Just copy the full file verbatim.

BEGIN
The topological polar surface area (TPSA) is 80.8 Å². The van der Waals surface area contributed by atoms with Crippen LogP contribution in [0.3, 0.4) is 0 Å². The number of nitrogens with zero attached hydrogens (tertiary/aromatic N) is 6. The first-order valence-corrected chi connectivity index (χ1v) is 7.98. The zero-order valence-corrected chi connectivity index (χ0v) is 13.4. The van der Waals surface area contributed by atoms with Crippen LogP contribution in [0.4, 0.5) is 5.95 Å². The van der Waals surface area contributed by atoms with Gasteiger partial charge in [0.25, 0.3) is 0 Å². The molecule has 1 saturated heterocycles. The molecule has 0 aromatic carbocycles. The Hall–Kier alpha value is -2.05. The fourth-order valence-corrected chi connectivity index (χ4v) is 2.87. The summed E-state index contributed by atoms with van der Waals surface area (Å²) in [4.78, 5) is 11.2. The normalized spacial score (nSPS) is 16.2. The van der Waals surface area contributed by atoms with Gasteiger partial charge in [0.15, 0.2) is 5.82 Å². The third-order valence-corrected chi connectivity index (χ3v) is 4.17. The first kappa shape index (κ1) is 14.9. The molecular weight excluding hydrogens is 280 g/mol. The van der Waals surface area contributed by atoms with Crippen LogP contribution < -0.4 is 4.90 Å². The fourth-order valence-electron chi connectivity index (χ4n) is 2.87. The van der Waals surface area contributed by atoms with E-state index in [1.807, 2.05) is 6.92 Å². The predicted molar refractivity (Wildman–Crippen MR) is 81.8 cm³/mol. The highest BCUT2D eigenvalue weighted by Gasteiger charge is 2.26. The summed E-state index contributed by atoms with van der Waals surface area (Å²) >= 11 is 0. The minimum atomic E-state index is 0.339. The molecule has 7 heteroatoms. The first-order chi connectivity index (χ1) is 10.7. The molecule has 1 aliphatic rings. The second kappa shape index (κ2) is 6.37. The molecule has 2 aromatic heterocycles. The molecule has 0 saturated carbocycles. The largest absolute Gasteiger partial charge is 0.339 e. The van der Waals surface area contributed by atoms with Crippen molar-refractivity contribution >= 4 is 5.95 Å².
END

The topological polar surface area (TPSA) is 80.8 Å². The van der Waals surface area contributed by atoms with Crippen LogP contribution in [0.3, 0.4) is 0 Å². The number of nitrogens with zero attached hydrogens (tertiary/aromatic N) is 6. The first-order valence-corrected chi connectivity index (χ1v) is 7.98. The zero-order valence-corrected chi connectivity index (χ0v) is 13.4. The van der Waals surface area contributed by atoms with Crippen LogP contribution in [0.4, 0.5) is 5.95 Å². The van der Waals surface area contributed by atoms with Gasteiger partial charge in [0.25, 0.3) is 0 Å². The molecule has 1 saturated heterocycles. The molecule has 0 aromatic carbocycles. The Hall–Kier alpha value is -2.05. The fourth-order valence-corrected chi connectivity index (χ4v) is 2.87. The summed E-state index contributed by atoms with van der Waals surface area (Å²) in [4.78, 5) is 11.2. The normalized spacial score (nSPS) is 16.2. The van der Waals surface area contributed by atoms with Gasteiger partial charge in [0.15, 0.2) is 5.82 Å². The third-order valence-corrected chi connectivity index (χ3v) is 4.17. The first kappa shape index (κ1) is 14.9. The molecular weight excluding hydrogens is 280 g/mol. The van der Waals surface area contributed by atoms with Crippen LogP contribution < -0.4 is 4.90 Å². The fourth-order valence-electron chi connectivity index (χ4n) is 2.87. The van der Waals surface area contributed by atoms with E-state index in [1.807, 2.05) is 6.92 Å². The predicted molar refractivity (Wildman–Crippen MR) is 81.8 cm³/mol. The highest BCUT2D eigenvalue weighted by Gasteiger charge is 2.26. The summed E-state index contributed by atoms with van der Waals surface area (Å²) >= 11 is 0. The minimum atomic E-state index is 0.339. The molecule has 7 heteroatoms. The first-order chi connectivity index (χ1) is 10.7. The molecule has 1 aliphatic rings. The second kappa shape index (κ2) is 6.37. The molecule has 2 aromatic heterocycles. The molecule has 0 saturated carbocycles. The largest absolute Gasteiger partial charge is 0.339 e. The van der Waals surface area contributed by atoms with Crippen molar-refractivity contribution >= 4 is 5.95 Å².